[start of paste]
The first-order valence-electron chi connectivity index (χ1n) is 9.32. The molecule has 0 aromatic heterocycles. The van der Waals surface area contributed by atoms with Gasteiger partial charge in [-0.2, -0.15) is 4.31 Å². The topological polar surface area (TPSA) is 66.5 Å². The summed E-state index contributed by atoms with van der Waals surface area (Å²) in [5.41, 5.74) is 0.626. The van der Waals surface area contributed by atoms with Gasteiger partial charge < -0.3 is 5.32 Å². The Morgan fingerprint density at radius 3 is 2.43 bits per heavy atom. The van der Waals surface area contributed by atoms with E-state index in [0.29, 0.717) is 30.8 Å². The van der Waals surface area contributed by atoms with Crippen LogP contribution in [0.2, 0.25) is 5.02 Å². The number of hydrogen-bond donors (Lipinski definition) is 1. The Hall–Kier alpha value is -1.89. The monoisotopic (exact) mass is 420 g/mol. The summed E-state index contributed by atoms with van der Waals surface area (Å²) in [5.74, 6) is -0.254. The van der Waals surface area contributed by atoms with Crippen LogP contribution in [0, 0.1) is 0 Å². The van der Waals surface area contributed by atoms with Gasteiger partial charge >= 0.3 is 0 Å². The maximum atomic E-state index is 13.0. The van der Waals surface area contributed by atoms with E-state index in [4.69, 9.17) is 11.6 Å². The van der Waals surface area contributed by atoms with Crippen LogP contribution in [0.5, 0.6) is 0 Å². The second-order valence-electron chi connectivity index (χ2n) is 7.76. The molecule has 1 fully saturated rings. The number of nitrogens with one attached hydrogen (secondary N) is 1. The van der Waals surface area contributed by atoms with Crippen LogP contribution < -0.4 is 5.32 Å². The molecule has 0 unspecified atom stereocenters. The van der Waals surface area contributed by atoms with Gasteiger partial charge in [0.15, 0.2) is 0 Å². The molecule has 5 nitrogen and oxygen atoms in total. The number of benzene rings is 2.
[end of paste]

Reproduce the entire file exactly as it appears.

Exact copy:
The first-order valence-electron chi connectivity index (χ1n) is 9.32. The molecule has 0 aromatic heterocycles. The van der Waals surface area contributed by atoms with Gasteiger partial charge in [-0.2, -0.15) is 4.31 Å². The topological polar surface area (TPSA) is 66.5 Å². The summed E-state index contributed by atoms with van der Waals surface area (Å²) in [5.41, 5.74) is 0.626. The van der Waals surface area contributed by atoms with Gasteiger partial charge < -0.3 is 5.32 Å². The Morgan fingerprint density at radius 3 is 2.43 bits per heavy atom. The van der Waals surface area contributed by atoms with E-state index in [0.29, 0.717) is 30.8 Å². The van der Waals surface area contributed by atoms with Crippen LogP contribution in [0.2, 0.25) is 5.02 Å². The number of hydrogen-bond donors (Lipinski definition) is 1. The Hall–Kier alpha value is -1.89. The monoisotopic (exact) mass is 420 g/mol. The summed E-state index contributed by atoms with van der Waals surface area (Å²) in [5.74, 6) is -0.254. The van der Waals surface area contributed by atoms with Crippen LogP contribution in [0, 0.1) is 0 Å². The van der Waals surface area contributed by atoms with Gasteiger partial charge >= 0.3 is 0 Å². The maximum atomic E-state index is 13.0. The van der Waals surface area contributed by atoms with E-state index in [4.69, 9.17) is 11.6 Å². The van der Waals surface area contributed by atoms with Crippen LogP contribution in [0.5, 0.6) is 0 Å². The second-order valence-electron chi connectivity index (χ2n) is 7.76. The molecule has 1 fully saturated rings. The number of nitrogens with one attached hydrogen (secondary N) is 1. The van der Waals surface area contributed by atoms with Crippen LogP contribution < -0.4 is 5.32 Å². The molecule has 0 unspecified atom stereocenters. The van der Waals surface area contributed by atoms with Gasteiger partial charge in [0.15, 0.2) is 0 Å². The molecule has 5 nitrogen and oxygen atoms in total. The number of benzene rings is 2.